The report goes on to make clear that the next few years will be critical, and that there are ways to improve our chances of success. Efforts to limit global warming that provide broader benefits to society such as improved transport links, or more liveable homes and cities can increase the pace, depth and breadth of emissions reductions.

Action is required across government, setting and implementing strategies and building consensus among disparate stakeholders. Nationally, this means the Climate Action Plan needs to be more than a document and translated to sustained action. We also need to work across Europe and the globe to enable change. We need our governments not just to talk the talk but to walk the walk.

What if we do not grasp this opportunity? The report makes clear that unless there are immediate and deep emissions reductions across all sectors, 1.5 degrees is beyond reach. To keep 1.5 degrees within reach we need to peak global emissions by 2025, and reduce from 2019 levels by almost half by 2030.

Methane emissions would need to be reduced by a third. Rapid and sustained reductions would need to continue and we would need to reach net zero emissions of carbon dioxide by the early 2050s. Even if we did so we’d probably temporarily exceed 1.5 degrees before falling back below this level later this century. If, instead, ambitions were to limit warming to 2 degrees we’d still need to peak global emissions by 2025 and reach net zero carbon dioxide emissions by the 2070s. Because from some sectors and activities it will be very hard or impossible to eliminate entirely carbon dioxide emissions, we will need to remove carbon dioxide at scale.

We know how to halt further harm. The science is clear. Now it's over to each and every one of you. . .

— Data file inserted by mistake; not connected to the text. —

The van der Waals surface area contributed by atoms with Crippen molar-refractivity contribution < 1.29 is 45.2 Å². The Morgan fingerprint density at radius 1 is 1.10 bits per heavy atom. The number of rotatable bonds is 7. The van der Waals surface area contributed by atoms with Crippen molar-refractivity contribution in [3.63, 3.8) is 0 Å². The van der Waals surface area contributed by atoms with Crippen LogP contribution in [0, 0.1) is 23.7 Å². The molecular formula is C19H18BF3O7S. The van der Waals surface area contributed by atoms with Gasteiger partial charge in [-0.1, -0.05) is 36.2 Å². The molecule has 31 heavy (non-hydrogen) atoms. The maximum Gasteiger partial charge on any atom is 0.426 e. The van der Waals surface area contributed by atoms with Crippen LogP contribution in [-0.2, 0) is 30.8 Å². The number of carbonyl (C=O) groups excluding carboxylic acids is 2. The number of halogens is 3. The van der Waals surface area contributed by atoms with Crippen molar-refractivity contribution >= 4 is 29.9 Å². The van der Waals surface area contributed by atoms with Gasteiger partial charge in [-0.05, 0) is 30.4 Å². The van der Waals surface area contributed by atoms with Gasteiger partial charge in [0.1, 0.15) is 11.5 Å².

The final key point arising from the report is that accelerated climate action is critical to sustainable development. Current climate change is a result of more than a century of unsustainable energy, land use, lifestyles and patterns of consumption and production. The resulting climate changes increasingly threaten the health and livelihoods of people around the world as well as having an impact on the natural world.

Accelerated and equitable climate actions both in mitigation and adaptation are critical to sustainable development. Change will be disruptive, but a low-carbon economy can create more long-lasting jobs. Equitable and just transitions can lead to deeper ambition for accelerated climate action. Governments must support a transition to sustainable development to pass on to future generations a world that is at least as good as today’s.

Climate change is the story of our lifetimes. But it is rarely the story of today. There is almost always a more pressing issue be it a pandemic, a war, housing, healthcare or any number of other issues. Yet, if we do not act on climate change we will pay a heavy price.

The three IPCC reports published since last August leave no doubt about the seriousness of the issue and the need for immediate and sustained action. At all levels from individuals to government, and across all sectors, we must act if we are to avoid the significant impact of further climate change.

We know the climate is changing and its due to us. We know that ongoing climate change is a threat to human wellbeing and planetary health. And, finally, we know how to halt further harm. The science is clear. Now it’s over to each and every one of you. . .